|Home > South-East Asia >> Indonesia|
Lawmakers slammed for closed-door deliberation of antiterrorism law revision
Jakarta Globe - June 15, 2017
The hearing on Wednesday (14/06) involving government officials was the latest of several on the revisions to the Antiterrorism Law that were closed to the public since earlier this year.
Longer detention of terrorism suspects is a cause for concern and lawmakers should have not hampered public scrutiny with the closed-door hearing, said Erasmus Napitupulu of the Jakarta-based Institute for Criminal Justice Reform.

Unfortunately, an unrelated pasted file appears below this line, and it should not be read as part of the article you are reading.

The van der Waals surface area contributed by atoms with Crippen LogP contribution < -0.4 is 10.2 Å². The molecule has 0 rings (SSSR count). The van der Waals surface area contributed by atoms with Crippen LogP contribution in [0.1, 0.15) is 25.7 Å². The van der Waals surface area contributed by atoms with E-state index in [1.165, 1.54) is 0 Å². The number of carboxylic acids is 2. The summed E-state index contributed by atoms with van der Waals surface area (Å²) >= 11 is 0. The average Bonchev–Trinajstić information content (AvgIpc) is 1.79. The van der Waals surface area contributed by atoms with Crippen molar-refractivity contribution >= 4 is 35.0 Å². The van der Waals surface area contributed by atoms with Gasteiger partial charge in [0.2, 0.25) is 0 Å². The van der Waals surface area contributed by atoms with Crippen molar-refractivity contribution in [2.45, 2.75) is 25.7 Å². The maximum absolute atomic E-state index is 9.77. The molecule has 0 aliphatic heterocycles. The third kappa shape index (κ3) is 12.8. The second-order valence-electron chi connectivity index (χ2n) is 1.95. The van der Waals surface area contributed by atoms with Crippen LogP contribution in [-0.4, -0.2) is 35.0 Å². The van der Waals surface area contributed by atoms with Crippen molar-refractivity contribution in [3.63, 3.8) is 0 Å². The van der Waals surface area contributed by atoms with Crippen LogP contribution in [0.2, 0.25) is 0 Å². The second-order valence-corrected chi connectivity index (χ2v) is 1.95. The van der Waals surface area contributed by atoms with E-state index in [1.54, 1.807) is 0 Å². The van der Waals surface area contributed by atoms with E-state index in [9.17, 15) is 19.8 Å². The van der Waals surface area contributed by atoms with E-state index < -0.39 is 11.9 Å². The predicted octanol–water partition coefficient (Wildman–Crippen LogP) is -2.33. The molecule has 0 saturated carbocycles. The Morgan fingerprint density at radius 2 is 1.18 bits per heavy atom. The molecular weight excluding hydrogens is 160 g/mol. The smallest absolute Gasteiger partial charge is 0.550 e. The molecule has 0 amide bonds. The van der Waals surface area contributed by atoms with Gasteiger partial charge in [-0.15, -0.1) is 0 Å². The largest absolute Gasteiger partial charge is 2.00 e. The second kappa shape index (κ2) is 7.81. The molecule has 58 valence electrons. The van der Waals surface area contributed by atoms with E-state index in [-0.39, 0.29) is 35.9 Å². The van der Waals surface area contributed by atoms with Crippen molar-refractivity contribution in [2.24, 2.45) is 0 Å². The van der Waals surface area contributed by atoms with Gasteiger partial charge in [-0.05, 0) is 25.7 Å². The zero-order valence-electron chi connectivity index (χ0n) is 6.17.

"We understand detention is one of the most crucial tools for investigators, but it doesn't mean the deliberation can be considered too sensitive that it should be closed to the public," Erasmus said in a statement on Wednesday.
Government officials have earlier proposed detention periods for terrorism suspects of up to 450 days, compared with the 180 days currently allowed under the 2003 law.
"Thus, the deliberation should have been open to the public so that a conclusion can later be made on why longer detention is needed," Erasmus said. He said the planned longer detention periods were "excessive."